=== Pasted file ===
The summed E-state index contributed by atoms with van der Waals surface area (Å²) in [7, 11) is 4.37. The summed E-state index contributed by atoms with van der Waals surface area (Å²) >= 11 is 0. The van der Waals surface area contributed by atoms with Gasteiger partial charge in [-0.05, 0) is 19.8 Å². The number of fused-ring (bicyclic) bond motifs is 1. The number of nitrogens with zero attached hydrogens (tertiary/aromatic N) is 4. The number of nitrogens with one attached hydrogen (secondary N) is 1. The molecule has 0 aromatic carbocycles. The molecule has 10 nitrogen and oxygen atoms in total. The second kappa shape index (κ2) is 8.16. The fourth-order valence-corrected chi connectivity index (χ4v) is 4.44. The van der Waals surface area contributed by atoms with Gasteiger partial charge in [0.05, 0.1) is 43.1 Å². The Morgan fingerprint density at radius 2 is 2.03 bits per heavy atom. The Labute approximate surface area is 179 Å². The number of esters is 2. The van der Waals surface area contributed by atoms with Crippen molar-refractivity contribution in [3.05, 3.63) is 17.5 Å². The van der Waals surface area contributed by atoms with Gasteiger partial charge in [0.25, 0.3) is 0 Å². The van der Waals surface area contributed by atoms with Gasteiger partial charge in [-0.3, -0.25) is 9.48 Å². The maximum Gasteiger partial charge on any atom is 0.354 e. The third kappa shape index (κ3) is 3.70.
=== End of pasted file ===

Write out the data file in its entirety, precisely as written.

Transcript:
The summed E-state index contributed by atoms with van der Waals surface area (Å²) in [7, 11) is 4.37. The summed E-state index contributed by atoms with van der Waals surface area (Å²) >= 11 is 0. The van der Waals surface area contributed by atoms with Gasteiger partial charge in [-0.05, 0) is 19.8 Å². The number of fused-ring (bicyclic) bond motifs is 1. The number of nitrogens with zero attached hydrogens (tertiary/aromatic N) is 4. The number of nitrogens with one attached hydrogen (secondary N) is 1. The molecule has 0 aromatic carbocycles. The molecule has 10 nitrogen and oxygen atoms in total. The second kappa shape index (κ2) is 8.16. The fourth-order valence-corrected chi connectivity index (χ4v) is 4.44. The van der Waals surface area contributed by atoms with Gasteiger partial charge in [0.05, 0.1) is 43.1 Å². The Morgan fingerprint density at radius 2 is 2.03 bits per heavy atom. The Labute approximate surface area is 179 Å². The number of esters is 2. The van der Waals surface area contributed by atoms with Crippen molar-refractivity contribution in [3.05, 3.63) is 17.5 Å². The van der Waals surface area contributed by atoms with Gasteiger partial charge in [0.25, 0.3) is 0 Å². The van der Waals surface area contributed by atoms with Gasteiger partial charge in [-0.3, -0.25) is 9.48 Å². The maximum Gasteiger partial charge on any atom is 0.354 e. The third kappa shape index (κ3) is 3.70.